Challenge 2: Optimizing Medically Assisted Reproductive Treatment to Infertile Couples

The aim of ReproUnion’s Challenge 2 is to improve, expand, and simplify the treatment of infertile couples. More specifically, the focus lies on improving and personalizing current fertility treatments, optimizing laboratory protocols, and innovating novel assisted reproductive technologies.

It has been estimated that the world population would stabilize around 10 billion people because family size is naturally reduced to two children, when the likelihood of survival of the offspring is good. However, this prediction assumes that families aim to have 2 to 3 children, which is not the case anymore in many parts of the world. At present, many couples end up with only one or no children at all for various reasons. One prominent cause is that the couples delay childbearing to an older female age, and that many of these couples will need fertility treatment due to a low ovarian reserve.

Despite the success of public health programmes to treat infertility in Scandinavia, only 30% of treatment cycles lead to a live birth. Therefore, the need to improve, expand, and simplify infertility services is an urgent matter, which requires a personalized approach to reproductive medicine. The working group in Challenge 2 is contributing to stimulate the transition of basic research to clinical practice and vice versa, both within ReproUnion and in synergy with initiatives such as the RESPOND project.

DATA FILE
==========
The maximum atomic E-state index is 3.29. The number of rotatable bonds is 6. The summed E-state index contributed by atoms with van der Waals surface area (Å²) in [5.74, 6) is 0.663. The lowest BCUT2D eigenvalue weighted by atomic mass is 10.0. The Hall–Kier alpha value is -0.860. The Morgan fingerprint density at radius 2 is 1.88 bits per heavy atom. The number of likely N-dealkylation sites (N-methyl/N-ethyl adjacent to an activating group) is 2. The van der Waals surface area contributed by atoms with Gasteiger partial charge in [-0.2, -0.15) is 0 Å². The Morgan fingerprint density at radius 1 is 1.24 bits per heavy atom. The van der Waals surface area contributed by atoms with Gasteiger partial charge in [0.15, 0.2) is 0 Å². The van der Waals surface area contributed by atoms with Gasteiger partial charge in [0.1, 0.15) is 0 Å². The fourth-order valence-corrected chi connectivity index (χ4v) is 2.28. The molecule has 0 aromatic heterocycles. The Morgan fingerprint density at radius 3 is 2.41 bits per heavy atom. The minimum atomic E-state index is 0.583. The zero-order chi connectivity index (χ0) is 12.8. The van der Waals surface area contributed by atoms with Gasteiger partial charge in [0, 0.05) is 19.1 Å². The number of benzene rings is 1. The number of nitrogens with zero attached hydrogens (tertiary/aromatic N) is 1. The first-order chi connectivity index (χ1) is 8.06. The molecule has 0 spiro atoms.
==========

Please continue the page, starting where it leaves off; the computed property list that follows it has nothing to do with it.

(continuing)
Challenge 2 is also driving the recruitment of women to the ReproUnion Biobank & Infertility Cohort (RUBIC). The first Danish and Swedish couples joined RUBIC in June 2020 and in the first year 300 women were interviewed, clinically examined, and contributed with biological samples to the biobank. RUBIC is now reaching a size where it becomes possible to address scientific questions related to the impact of age, health behaviour and psychosocial and sociodemographic factors, when women are hit by infertility. Answers to these questions will help personalise fertility treatment in the future.

End of 2020 ReproUnion received additional funding to research the impact of COVID-19 on reproductive health and Challenge 2 is therefore also focused on researching the impact of the SARS-CoV-2 virus on the female reproductive system.

The biological specimens that are being collected as part of RUBIC will contribute to research, which will help us understand whether COVID-19 affects the prognosis of assisted reproductive treatment as well as how the virus infection might affect the female reproductive organs. Finally, challenge 2 is investigating if the infection can be vertically transmitted from mother to the foetus or the new-born.


Anja Bisgaard Pinborg

Henriette Svarre Nielsen